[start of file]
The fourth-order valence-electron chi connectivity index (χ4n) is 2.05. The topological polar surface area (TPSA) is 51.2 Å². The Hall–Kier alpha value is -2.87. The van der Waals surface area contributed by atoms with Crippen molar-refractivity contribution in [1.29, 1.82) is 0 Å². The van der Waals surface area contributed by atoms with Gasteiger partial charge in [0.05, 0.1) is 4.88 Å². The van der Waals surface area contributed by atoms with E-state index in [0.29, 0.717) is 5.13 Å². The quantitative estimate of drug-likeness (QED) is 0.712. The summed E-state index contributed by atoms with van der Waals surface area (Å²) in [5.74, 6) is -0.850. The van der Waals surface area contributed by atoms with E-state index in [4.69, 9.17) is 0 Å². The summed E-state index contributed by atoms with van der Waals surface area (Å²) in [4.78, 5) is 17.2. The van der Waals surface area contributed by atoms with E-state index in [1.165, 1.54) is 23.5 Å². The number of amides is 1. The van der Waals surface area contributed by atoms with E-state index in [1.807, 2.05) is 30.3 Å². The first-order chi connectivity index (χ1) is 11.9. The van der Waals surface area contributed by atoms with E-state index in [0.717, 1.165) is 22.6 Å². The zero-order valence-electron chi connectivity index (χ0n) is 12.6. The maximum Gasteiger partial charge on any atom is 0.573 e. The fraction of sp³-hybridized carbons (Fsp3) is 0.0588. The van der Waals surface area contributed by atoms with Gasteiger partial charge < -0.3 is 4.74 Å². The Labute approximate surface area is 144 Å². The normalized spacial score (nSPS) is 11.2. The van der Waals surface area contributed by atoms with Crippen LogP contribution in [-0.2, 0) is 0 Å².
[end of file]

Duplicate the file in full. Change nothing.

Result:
The fourth-order valence-electron chi connectivity index (χ4n) is 2.05. The topological polar surface area (TPSA) is 51.2 Å². The Hall–Kier alpha value is -2.87. The van der Waals surface area contributed by atoms with Crippen molar-refractivity contribution in [1.29, 1.82) is 0 Å². The van der Waals surface area contributed by atoms with Gasteiger partial charge in [0.05, 0.1) is 4.88 Å². The van der Waals surface area contributed by atoms with E-state index in [0.29, 0.717) is 5.13 Å². The quantitative estimate of drug-likeness (QED) is 0.712. The summed E-state index contributed by atoms with van der Waals surface area (Å²) in [5.74, 6) is -0.850. The van der Waals surface area contributed by atoms with E-state index in [4.69, 9.17) is 0 Å². The summed E-state index contributed by atoms with van der Waals surface area (Å²) in [4.78, 5) is 17.2. The van der Waals surface area contributed by atoms with E-state index in [1.165, 1.54) is 23.5 Å². The number of amides is 1. The van der Waals surface area contributed by atoms with E-state index in [1.807, 2.05) is 30.3 Å². The first-order chi connectivity index (χ1) is 11.9. The van der Waals surface area contributed by atoms with E-state index in [0.717, 1.165) is 22.6 Å². The zero-order valence-electron chi connectivity index (χ0n) is 12.6. The maximum Gasteiger partial charge on any atom is 0.573 e. The fraction of sp³-hybridized carbons (Fsp3) is 0.0588. The van der Waals surface area contributed by atoms with Gasteiger partial charge < -0.3 is 4.74 Å². The Labute approximate surface area is 144 Å². The normalized spacial score (nSPS) is 11.2. The van der Waals surface area contributed by atoms with Crippen LogP contribution in [-0.2, 0) is 0 Å².